Each test was conducted by using a gas-feeding apparatus which was provided with an adsorption bottle fitted with filters for preventing the escape of the adsorbent. The bottle was connected with the apparatus by means of a flexible rubber tube to permit shaking of the bottle for dispersing and floating the adsorbent within the bottle. After introducing the adsorbent into the bottle, a sample gas, i.e., ammonia gas, was introduced by means of a vacuum pump. The concentration of ammonia was adjusted to within a range of 50-500 ppm. The amount of the gas which was discharged from the vacuum pump was determined by means of a Kitagawa type detector. When the ammonia concentration of the gas reached about 50 ppm, clean dry air was introduced into the bottle at 20°C under 760 mmHg, followed by a weighing of the bottle by means of a chemical balance. The weighing was repeated until the weight of the bottle became constant. Prior to feeding the ammonia gas by suction, each sample was dried by means of clean dried air of 20°C under 760 mmHg.
The tests for each adsorbent were conducted under the following two different conditions.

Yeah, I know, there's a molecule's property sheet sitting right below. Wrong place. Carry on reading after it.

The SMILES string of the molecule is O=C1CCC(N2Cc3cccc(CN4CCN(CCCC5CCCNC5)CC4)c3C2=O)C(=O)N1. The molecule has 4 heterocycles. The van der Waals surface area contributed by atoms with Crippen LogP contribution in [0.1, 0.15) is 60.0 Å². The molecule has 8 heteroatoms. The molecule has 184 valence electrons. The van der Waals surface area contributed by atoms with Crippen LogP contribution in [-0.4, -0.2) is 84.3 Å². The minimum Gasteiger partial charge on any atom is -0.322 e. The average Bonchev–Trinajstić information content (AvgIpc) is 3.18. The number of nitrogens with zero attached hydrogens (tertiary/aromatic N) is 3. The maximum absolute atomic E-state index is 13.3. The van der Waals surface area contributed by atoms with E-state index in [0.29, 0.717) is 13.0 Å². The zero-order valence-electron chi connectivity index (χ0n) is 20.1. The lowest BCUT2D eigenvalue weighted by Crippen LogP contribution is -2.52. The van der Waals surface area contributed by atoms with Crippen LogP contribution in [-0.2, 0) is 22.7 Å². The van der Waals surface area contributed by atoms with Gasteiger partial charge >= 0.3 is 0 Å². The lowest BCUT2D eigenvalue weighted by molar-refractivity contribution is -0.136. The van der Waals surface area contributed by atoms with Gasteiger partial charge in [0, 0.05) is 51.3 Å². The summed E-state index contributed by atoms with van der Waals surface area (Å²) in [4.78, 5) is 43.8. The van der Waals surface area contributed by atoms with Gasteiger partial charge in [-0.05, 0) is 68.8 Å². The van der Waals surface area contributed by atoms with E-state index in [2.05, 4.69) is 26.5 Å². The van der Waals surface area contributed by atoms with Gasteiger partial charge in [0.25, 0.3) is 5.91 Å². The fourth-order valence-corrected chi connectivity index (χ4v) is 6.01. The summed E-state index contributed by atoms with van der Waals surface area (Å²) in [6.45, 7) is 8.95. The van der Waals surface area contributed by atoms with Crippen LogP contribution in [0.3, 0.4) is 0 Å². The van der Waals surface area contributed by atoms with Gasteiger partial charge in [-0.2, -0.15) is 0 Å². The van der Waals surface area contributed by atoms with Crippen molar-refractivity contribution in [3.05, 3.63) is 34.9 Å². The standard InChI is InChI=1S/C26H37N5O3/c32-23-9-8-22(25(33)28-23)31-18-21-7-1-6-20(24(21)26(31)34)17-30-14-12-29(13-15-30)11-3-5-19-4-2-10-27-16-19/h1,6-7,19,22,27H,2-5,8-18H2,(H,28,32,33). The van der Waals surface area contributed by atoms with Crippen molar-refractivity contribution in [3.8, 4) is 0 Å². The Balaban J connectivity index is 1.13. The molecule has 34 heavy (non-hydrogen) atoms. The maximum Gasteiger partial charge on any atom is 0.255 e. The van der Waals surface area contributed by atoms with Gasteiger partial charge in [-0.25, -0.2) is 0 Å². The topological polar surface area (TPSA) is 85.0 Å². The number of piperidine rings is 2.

A. relative humidity of gas -- 54 % (Table A)
B. relative humidity of gas -- 80 % (Table B)
The test results are shown in Tables (A) and (B) below
Table (A) Weight Weight AfterSample No. Non-adsorbed Saturation Adsorption Capacity__________________________________________________________________________1 10 g 10 g + Non-appreciable Non-appreciable - % amount amount2 10 g 10.63 g 0.63 g - 6.3 %3 10 g 10.72 g 0.72 g - 7.2 %__________________________________________________________________________Table (B) Weight Weight AfterSample No. Non-adsorbed Saturation Adsorption Capacity__________________________________________________________________________1 10 g 10 g + Non-appreciable Non-appreciable - % amount amount2 10 g 12.1 g 2.1 g - 21 %3 10 g 13.2 g 3.2 g - 32 %__________________________________________________________________________
The above values were determined with saturated adsorbents which had been dried to a constant weight by feeding clean dried air of 20°C and of 760 mmHg, so that the adsorption capacity values were not effected by changes in relative humidity of the gas.
Regarding the test conditions (A) and (B), it will be found that the adsorption power is greatly influenced by the relative humidities of the gas. That is, when the relative humidity is low, the adsorption capacity becomes small, whereas a high relative humidity results in a greater adsorption capacity. This is one characteristic property of the composite adsorbent of the invention. Thus, the adsorption operation should be conducted under suitable conditions depending upon the particular properties or characteristics of substances to be adsorbed.